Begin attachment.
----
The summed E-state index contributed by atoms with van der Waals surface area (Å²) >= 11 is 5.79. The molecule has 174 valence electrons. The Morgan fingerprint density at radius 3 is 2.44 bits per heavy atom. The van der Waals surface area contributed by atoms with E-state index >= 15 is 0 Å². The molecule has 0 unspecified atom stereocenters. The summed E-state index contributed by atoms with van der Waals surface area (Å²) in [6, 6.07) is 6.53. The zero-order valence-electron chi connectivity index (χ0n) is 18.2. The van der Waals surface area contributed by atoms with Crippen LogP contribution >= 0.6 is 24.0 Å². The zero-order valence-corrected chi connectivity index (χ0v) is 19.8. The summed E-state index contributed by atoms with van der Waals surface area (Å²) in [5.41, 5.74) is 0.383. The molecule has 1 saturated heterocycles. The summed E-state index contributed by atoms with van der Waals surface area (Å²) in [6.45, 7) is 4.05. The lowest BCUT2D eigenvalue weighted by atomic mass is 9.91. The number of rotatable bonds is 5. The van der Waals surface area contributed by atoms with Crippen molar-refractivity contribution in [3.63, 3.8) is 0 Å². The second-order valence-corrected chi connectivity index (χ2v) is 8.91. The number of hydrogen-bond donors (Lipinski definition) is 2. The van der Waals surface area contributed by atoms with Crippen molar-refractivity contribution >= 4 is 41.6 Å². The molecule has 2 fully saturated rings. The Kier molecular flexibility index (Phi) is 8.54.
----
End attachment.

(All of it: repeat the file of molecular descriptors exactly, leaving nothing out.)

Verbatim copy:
The summed E-state index contributed by atoms with van der Waals surface area (Å²) >= 11 is 5.79. The molecule has 174 valence electrons. The Morgan fingerprint density at radius 3 is 2.44 bits per heavy atom. The van der Waals surface area contributed by atoms with E-state index >= 15 is 0 Å². The molecule has 0 unspecified atom stereocenters. The summed E-state index contributed by atoms with van der Waals surface area (Å²) in [6, 6.07) is 6.53. The zero-order valence-electron chi connectivity index (χ0n) is 18.2. The van der Waals surface area contributed by atoms with Crippen LogP contribution >= 0.6 is 24.0 Å². The zero-order valence-corrected chi connectivity index (χ0v) is 19.8. The summed E-state index contributed by atoms with van der Waals surface area (Å²) in [5.41, 5.74) is 0.383. The molecule has 1 saturated heterocycles. The summed E-state index contributed by atoms with van der Waals surface area (Å²) in [6.45, 7) is 4.05. The lowest BCUT2D eigenvalue weighted by atomic mass is 9.91. The number of rotatable bonds is 5. The van der Waals surface area contributed by atoms with Crippen molar-refractivity contribution in [3.63, 3.8) is 0 Å². The second-order valence-corrected chi connectivity index (χ2v) is 8.91. The number of hydrogen-bond donors (Lipinski definition) is 2. The van der Waals surface area contributed by atoms with Crippen molar-refractivity contribution >= 4 is 41.6 Å². The molecule has 2 fully saturated rings. The Kier molecular flexibility index (Phi) is 8.54.